Pity the babies of 1987 and 1990, then, who left school or university around the time that Lehman Brothers collapsed in 2008. Sending around a CV in the middle of the greatest financial crisis since their grandparents were born cannot have been a whole lot of fun.
That’s Tim Harford writing in the FT. As one of those babies of 1987, I can assure you it was indeed hell to send out resumes in the middle of the greatest financial crisis since my grandparents were born.
There are a lot of good articles out there about how your lived experience in markets and the world shapes your behavior. Here’s an especially good one from Morgan Housel.
So how did the financial crisis shape me?
Mainly, it made me paranoid.
It taught me talk is cheap.
It taught me no one’s entitled to a happy ending.
It taught me that money talks and bullshit walks.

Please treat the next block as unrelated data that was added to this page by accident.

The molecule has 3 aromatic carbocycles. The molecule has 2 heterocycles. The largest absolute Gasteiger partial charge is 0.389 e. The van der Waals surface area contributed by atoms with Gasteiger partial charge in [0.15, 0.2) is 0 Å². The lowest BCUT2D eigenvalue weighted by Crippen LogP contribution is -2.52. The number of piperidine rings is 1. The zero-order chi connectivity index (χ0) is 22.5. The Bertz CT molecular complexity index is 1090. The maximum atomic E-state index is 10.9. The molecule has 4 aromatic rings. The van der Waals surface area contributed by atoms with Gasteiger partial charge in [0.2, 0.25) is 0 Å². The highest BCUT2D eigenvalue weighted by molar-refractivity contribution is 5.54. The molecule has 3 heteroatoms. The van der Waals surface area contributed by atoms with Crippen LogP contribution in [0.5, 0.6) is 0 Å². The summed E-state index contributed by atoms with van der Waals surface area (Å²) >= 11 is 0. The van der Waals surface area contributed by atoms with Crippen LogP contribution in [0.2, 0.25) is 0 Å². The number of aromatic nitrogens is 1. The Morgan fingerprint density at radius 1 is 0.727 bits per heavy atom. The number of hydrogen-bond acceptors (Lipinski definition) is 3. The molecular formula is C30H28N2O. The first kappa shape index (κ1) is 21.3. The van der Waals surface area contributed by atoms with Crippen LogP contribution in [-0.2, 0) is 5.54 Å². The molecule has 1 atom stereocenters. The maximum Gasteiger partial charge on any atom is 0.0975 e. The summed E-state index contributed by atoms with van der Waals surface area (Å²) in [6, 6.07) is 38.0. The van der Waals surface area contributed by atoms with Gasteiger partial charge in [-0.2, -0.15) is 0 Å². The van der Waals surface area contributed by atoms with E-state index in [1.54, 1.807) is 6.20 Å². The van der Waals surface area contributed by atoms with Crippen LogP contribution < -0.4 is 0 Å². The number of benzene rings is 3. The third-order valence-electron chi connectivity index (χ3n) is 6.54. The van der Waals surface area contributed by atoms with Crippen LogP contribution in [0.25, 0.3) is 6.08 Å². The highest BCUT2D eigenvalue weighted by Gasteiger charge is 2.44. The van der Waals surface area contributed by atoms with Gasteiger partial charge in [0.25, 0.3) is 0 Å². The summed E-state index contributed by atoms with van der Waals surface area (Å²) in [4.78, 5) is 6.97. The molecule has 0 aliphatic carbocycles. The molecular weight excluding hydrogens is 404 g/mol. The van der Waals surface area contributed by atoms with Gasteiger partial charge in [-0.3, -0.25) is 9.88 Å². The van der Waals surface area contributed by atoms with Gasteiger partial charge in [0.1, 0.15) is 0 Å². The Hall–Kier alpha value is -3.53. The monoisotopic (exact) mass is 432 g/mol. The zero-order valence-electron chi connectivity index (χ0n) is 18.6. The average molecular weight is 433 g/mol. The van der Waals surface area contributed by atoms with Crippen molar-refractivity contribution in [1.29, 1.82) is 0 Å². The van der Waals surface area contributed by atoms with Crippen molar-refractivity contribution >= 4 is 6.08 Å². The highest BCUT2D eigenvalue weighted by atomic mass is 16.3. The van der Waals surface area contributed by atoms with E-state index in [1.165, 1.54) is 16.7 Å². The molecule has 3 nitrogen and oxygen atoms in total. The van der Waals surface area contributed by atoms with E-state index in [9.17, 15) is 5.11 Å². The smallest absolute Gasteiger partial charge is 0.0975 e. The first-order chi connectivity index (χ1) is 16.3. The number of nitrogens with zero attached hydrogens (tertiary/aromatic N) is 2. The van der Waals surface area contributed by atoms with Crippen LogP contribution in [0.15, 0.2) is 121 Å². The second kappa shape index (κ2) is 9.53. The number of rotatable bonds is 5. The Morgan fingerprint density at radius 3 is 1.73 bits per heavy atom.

It taught me you can do business with people who wield power and influence, you can respect people who wield power and influence, but you should never trust people who wield power and influence.
Most of all it taught me that at the end of the day, the only things you should count on are your skills and your character.
Don’t get me wrong. People can be wonderful. I’ve benefited from the support of many individuals who took an interest in my career development over the years. I will always and ever be grateful for the opportunities they offered me. Particularly in the early days, when I was a poorly-credentialed career changer with the wrong resume.
But here’s the thing about people. You can’t control their behavior any more than you can control the macroeconomy.